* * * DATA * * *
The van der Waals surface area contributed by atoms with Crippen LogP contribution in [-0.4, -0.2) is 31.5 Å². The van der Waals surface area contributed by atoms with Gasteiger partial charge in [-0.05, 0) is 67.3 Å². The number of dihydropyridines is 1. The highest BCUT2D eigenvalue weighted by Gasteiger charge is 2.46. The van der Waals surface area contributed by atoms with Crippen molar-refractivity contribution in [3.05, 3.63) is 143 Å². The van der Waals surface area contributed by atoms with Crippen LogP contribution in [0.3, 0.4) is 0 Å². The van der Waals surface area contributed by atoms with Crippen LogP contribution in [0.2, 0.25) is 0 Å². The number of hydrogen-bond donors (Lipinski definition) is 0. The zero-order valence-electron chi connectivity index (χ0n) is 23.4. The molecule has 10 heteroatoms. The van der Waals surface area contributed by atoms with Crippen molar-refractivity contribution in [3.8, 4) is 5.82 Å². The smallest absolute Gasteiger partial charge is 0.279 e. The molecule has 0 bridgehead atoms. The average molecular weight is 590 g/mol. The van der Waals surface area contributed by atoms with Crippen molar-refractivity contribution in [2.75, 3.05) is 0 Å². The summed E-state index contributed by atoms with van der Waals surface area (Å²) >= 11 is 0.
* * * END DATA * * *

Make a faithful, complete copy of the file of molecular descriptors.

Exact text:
The van der Waals surface area contributed by atoms with Crippen LogP contribution in [-0.4, -0.2) is 31.5 Å². The van der Waals surface area contributed by atoms with Gasteiger partial charge in [-0.05, 0) is 67.3 Å². The number of dihydropyridines is 1. The highest BCUT2D eigenvalue weighted by Gasteiger charge is 2.46. The van der Waals surface area contributed by atoms with Crippen molar-refractivity contribution in [3.05, 3.63) is 143 Å². The van der Waals surface area contributed by atoms with Crippen LogP contribution in [0.3, 0.4) is 0 Å². The van der Waals surface area contributed by atoms with Crippen LogP contribution in [0.2, 0.25) is 0 Å². The number of hydrogen-bond donors (Lipinski definition) is 0. The zero-order valence-electron chi connectivity index (χ0n) is 23.4. The molecule has 10 heteroatoms. The van der Waals surface area contributed by atoms with Crippen molar-refractivity contribution in [3.8, 4) is 5.82 Å². The smallest absolute Gasteiger partial charge is 0.279 e. The molecule has 0 bridgehead atoms. The average molecular weight is 590 g/mol. The van der Waals surface area contributed by atoms with Crippen molar-refractivity contribution in [2.75, 3.05) is 0 Å². The summed E-state index contributed by atoms with van der Waals surface area (Å²) >= 11 is 0.